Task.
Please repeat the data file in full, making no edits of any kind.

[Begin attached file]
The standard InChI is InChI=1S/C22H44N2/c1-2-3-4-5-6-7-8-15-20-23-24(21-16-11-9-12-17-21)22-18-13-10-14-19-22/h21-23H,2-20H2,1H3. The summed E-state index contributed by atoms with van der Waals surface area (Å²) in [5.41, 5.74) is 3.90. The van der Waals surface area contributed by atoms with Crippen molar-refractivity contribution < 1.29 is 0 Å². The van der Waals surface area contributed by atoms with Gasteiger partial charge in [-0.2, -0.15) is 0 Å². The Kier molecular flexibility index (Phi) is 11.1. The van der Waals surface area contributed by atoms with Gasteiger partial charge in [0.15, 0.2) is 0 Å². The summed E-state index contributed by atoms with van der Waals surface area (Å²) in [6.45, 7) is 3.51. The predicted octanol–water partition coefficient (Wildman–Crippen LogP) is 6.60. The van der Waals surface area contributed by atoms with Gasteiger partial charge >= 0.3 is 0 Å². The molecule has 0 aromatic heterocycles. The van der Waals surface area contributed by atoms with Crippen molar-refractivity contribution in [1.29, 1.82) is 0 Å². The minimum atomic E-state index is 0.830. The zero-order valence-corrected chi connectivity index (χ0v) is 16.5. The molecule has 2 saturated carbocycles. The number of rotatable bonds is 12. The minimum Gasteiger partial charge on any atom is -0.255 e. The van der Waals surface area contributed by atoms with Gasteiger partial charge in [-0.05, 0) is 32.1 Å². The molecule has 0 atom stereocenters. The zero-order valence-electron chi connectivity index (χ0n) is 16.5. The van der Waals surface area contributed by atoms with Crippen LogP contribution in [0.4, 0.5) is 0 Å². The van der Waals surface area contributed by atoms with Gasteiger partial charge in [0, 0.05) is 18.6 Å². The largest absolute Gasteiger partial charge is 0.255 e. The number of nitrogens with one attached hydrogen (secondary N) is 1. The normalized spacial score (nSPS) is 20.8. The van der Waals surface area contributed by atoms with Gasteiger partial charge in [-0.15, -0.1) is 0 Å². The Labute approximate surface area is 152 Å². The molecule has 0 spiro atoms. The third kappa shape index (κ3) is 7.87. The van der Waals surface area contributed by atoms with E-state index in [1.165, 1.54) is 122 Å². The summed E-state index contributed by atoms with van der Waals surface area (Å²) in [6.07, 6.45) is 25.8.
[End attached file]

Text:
The standard InChI is InChI=1S/C22H44N2/c1-2-3-4-5-6-7-8-15-20-23-24(21-16-11-9-12-17-21)22-18-13-10-14-19-22/h21-23H,2-20H2,1H3. The summed E-state index contributed by atoms with van der Waals surface area (Å²) in [5.41, 5.74) is 3.90. The van der Waals surface area contributed by atoms with Crippen molar-refractivity contribution < 1.29 is 0 Å². The van der Waals surface area contributed by atoms with Gasteiger partial charge in [-0.2, -0.15) is 0 Å². The Kier molecular flexibility index (Phi) is 11.1. The van der Waals surface area contributed by atoms with Gasteiger partial charge in [0.15, 0.2) is 0 Å². The summed E-state index contributed by atoms with van der Waals surface area (Å²) in [6.45, 7) is 3.51. The predicted octanol–water partition coefficient (Wildman–Crippen LogP) is 6.60. The van der Waals surface area contributed by atoms with Gasteiger partial charge >= 0.3 is 0 Å². The molecule has 0 aromatic heterocycles. The van der Waals surface area contributed by atoms with Crippen molar-refractivity contribution in [1.29, 1.82) is 0 Å². The minimum atomic E-state index is 0.830. The zero-order valence-corrected chi connectivity index (χ0v) is 16.5. The molecule has 2 saturated carbocycles. The number of rotatable bonds is 12. The minimum Gasteiger partial charge on any atom is -0.255 e. The van der Waals surface area contributed by atoms with Gasteiger partial charge in [-0.05, 0) is 32.1 Å². The molecule has 0 atom stereocenters. The zero-order valence-electron chi connectivity index (χ0n) is 16.5. The van der Waals surface area contributed by atoms with Crippen LogP contribution in [0.4, 0.5) is 0 Å². The van der Waals surface area contributed by atoms with Gasteiger partial charge in [0, 0.05) is 18.6 Å². The largest absolute Gasteiger partial charge is 0.255 e. The number of nitrogens with one attached hydrogen (secondary N) is 1. The normalized spacial score (nSPS) is 20.8. The van der Waals surface area contributed by atoms with Gasteiger partial charge in [-0.15, -0.1) is 0 Å². The Labute approximate surface area is 152 Å². The molecule has 0 spiro atoms. The third kappa shape index (κ3) is 7.87. The van der Waals surface area contributed by atoms with E-state index in [1.165, 1.54) is 122 Å². The summed E-state index contributed by atoms with van der Waals surface area (Å²) in [6.07, 6.45) is 25.8.